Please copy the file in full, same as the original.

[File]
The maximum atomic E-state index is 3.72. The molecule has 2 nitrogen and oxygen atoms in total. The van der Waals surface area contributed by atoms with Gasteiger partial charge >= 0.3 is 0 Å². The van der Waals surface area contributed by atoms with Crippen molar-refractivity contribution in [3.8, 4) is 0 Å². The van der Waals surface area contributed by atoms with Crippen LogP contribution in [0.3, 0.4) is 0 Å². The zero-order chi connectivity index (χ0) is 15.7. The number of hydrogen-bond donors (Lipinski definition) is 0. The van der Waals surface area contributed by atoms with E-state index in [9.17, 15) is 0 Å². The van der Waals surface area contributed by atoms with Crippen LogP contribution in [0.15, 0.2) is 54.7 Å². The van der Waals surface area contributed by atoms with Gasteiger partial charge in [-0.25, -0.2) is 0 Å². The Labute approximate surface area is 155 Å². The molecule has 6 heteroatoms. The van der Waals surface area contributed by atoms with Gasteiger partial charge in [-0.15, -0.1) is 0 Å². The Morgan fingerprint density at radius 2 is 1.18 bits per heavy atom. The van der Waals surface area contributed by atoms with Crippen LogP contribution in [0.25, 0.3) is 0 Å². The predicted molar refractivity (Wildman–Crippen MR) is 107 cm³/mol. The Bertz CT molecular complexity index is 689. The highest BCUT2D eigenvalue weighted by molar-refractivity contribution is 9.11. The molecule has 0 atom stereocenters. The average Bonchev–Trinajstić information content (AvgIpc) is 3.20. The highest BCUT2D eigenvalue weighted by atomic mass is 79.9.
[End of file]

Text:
The maximum atomic E-state index is 3.72. The molecule has 2 nitrogen and oxygen atoms in total. The van der Waals surface area contributed by atoms with Gasteiger partial charge >= 0.3 is 0 Å². The van der Waals surface area contributed by atoms with Crippen molar-refractivity contribution in [3.8, 4) is 0 Å². The van der Waals surface area contributed by atoms with Crippen LogP contribution in [0.3, 0.4) is 0 Å². The zero-order chi connectivity index (χ0) is 15.7. The number of hydrogen-bond donors (Lipinski definition) is 0. The van der Waals surface area contributed by atoms with E-state index in [9.17, 15) is 0 Å². The van der Waals surface area contributed by atoms with Crippen LogP contribution in [0.15, 0.2) is 54.7 Å². The van der Waals surface area contributed by atoms with Gasteiger partial charge in [-0.25, -0.2) is 0 Å². The Labute approximate surface area is 155 Å². The molecule has 6 heteroatoms. The van der Waals surface area contributed by atoms with Gasteiger partial charge in [-0.15, -0.1) is 0 Å². The Morgan fingerprint density at radius 2 is 1.18 bits per heavy atom. The van der Waals surface area contributed by atoms with Crippen LogP contribution in [0.25, 0.3) is 0 Å². The predicted molar refractivity (Wildman–Crippen MR) is 107 cm³/mol. The Bertz CT molecular complexity index is 689. The highest BCUT2D eigenvalue weighted by molar-refractivity contribution is 9.11. The molecule has 0 atom stereocenters. The average Bonchev–Trinajstić information content (AvgIpc) is 3.20. The highest BCUT2D eigenvalue weighted by atomic mass is 79.9.